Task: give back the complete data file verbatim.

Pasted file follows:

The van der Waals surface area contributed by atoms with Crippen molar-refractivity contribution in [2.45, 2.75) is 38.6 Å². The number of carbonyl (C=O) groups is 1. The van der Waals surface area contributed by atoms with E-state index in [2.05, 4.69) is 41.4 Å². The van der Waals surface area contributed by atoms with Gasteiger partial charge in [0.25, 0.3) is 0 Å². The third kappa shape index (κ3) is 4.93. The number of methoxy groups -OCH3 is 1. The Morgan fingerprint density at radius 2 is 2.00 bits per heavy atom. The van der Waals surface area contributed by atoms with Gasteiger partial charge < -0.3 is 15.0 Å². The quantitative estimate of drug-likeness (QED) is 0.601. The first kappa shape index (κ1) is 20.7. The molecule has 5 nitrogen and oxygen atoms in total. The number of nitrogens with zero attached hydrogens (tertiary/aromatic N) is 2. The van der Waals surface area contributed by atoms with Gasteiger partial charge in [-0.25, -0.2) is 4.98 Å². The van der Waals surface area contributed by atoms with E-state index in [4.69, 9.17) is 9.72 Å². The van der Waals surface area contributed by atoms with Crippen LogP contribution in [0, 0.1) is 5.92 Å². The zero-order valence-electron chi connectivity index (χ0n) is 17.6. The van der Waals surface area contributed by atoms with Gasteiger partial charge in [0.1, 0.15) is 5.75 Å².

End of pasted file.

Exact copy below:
The van der Waals surface area contributed by atoms with Crippen molar-refractivity contribution in [2.45, 2.75) is 38.6 Å². The number of carbonyl (C=O) groups is 1. The van der Waals surface area contributed by atoms with E-state index in [2.05, 4.69) is 41.4 Å². The van der Waals surface area contributed by atoms with Gasteiger partial charge in [0.25, 0.3) is 0 Å². The third kappa shape index (κ3) is 4.93. The number of methoxy groups -OCH3 is 1. The Morgan fingerprint density at radius 2 is 2.00 bits per heavy atom. The van der Waals surface area contributed by atoms with Gasteiger partial charge < -0.3 is 15.0 Å². The quantitative estimate of drug-likeness (QED) is 0.601. The first kappa shape index (κ1) is 20.7. The molecule has 5 nitrogen and oxygen atoms in total. The number of nitrogens with zero attached hydrogens (tertiary/aromatic N) is 2. The van der Waals surface area contributed by atoms with Gasteiger partial charge in [-0.25, -0.2) is 4.98 Å². The van der Waals surface area contributed by atoms with E-state index in [4.69, 9.17) is 9.72 Å². The van der Waals surface area contributed by atoms with Crippen LogP contribution in [0, 0.1) is 5.92 Å². The zero-order valence-electron chi connectivity index (χ0n) is 17.6. The van der Waals surface area contributed by atoms with Gasteiger partial charge in [0.1, 0.15) is 5.75 Å².